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FICCI Frames 2008: Content, services biggest drivers in mobile entertainment

By , agencyfaqs!, Mumbai | In Media | March 28, 2008
The changing face of mobile entertainment was discussed on Day 3 of FICCI Frames 2008. Ralph Simon presented the keynote address on how mobile entertainment has evolved over time

"Traditional & #BANNER1 & # media is shifting to digital," said Ralph Simon, chairman emeritus and founder, Mobile Entertainment Forum (MEF), Americas, in his keynote address on Day 3 of Ficci Frames 2008. Simon said it is the content and services provided by mobile entertainment companies that will drive mobile entertainment. This shift is seen because the consumer has made his choice. He has expressed the need to have multiple touch points. He would like to be connected to his world and to the world outside his world at all times and whenever he likes. In order to met this need of the consumer and not lose out on him, traditional media players will have to reach consumers on multiple and newer platforms. Digital media is the newer media of the moment.

Ferhan Cook

Tim Green

Mazen Chmaytelli

Sudhanshu Sarronwala

Troy Lobo

Ralph Simon

Pankaj Sethi
The panel discussion that followed was moderated by Pankaj Sethi, president, value added services and enterprise market, Tata Teleservices, and director, MEF Asia board. The panellists were Ferhan Cook, president, Any Screen Productions, and head of jury, Mobile TV Awards, MIPCOM, France; Tim Green, editor, Mobile Entertainment; Mazen Chmaytelli, senior director, global technical marketing and business development, Qualcomm MediaFLO Technologies, USA; Sudhanshu Sarronwala, chief executive officer, Soundbuzz, Motorola; Troy Lobo, associate director, wireless, India and South Asia, Turner; and Simon.

"The strengths of the traditional media can be supplemented with the new digital media of the mobile," said Simon, continuing with his address. He warned that traditional media that stuck to the old ways of thinking would die off soon.

Simon listed favourable ways of garnering the mobile medium into traditional media: monetising mobile inventory via ads, monetising mobile premium content via subscriptions, and differentiating with measurable actions such as calls, purchase or requests.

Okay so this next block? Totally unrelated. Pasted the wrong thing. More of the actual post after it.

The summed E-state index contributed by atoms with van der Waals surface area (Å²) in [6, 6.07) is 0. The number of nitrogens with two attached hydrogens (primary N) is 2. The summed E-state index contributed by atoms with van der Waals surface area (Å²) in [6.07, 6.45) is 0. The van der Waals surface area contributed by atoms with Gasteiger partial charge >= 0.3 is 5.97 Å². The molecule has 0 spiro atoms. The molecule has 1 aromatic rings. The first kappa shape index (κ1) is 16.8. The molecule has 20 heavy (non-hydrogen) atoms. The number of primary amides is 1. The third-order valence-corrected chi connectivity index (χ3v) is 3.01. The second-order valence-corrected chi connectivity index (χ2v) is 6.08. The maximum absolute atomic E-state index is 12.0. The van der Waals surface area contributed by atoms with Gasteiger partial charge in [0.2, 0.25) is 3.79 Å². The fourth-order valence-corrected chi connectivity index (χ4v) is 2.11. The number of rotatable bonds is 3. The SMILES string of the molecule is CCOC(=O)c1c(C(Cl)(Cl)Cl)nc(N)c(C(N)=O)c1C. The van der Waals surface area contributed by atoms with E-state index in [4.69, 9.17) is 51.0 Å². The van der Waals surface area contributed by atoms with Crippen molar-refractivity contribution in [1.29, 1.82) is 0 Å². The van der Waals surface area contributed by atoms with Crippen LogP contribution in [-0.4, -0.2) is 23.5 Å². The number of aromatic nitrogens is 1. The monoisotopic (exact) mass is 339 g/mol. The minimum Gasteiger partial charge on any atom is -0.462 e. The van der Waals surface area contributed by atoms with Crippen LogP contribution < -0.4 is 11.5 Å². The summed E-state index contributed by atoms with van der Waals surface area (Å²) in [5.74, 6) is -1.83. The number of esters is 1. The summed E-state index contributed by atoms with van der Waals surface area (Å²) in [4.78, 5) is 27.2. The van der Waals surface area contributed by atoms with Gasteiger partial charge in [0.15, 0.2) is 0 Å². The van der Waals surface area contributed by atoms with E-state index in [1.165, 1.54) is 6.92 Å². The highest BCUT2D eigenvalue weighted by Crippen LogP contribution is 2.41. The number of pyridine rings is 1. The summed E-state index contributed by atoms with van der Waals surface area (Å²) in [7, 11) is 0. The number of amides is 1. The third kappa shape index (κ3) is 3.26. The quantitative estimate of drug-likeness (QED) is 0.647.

There is a whole new subset of people who live by the mobile phone and all of their daily activities surround the mobile. The study of this individual is called mociology, said Simon. The consumer entertains himself with the mobile in various ways such as podcasts, video streaming, social broadcasting and photo galleries. Music artists have cashed in on this in a big way, and it is time filmmakers, content owners and the entertainment industry followed suit.

Ferhan Cook talked about the necessity of creating content specifically for the mobile and not transferring content from another medium onto mobiles.

Sudhanshu Sarronwala spoke of the music aspect of mobile entertainment. "Mobile music dominates the digital music space across Asia," he said. More than 95 per cent of all music sold digitally is sold on mobile devices. Mobile music would outdo the rest of digital music by a ratio of 10:1 any day, he said.

Mobile music has come a long way, from monophonic ringtones to polyphonic ringtones and then the streaming video format. Caller ringback tones are the latest rage across the globe. Sarronwala said search would be the next to take over the mobile entertainment section - not in the web based format, but in a new format that is viable on the mobile.

Troy Lobo was sure that advertising was the way to go with mobile entertainment to rake in revenue. Turner recently switched its subscription based model to an advertising based one.

Tim Green presented a view of how mobile entertainment can provide services such as instant messaging, chat, photo and video uploading at a fixed monthly/weekly price because content and services are what will take mobile entertainment to the next level.

Mazen Chmaytelli offered a typical technology provider's thought about mobile entertainment. "Instead of viewing mobisodes on the mobile screen, consumers want to view content in the long form," he said. There has been a paradigm shift in the time at which the consumer wants to view his prime time content. The traditional prime time has moved to commute time and down time. Reality TV and sports are the most consumed genres of content on mobile TV. This time shift could be termed mociotime, a term he coined in sync with Simon's mociology.

All the panellists agreed that the technology for mobile entertainment was still in its infancy and the sky was the limit for the medium.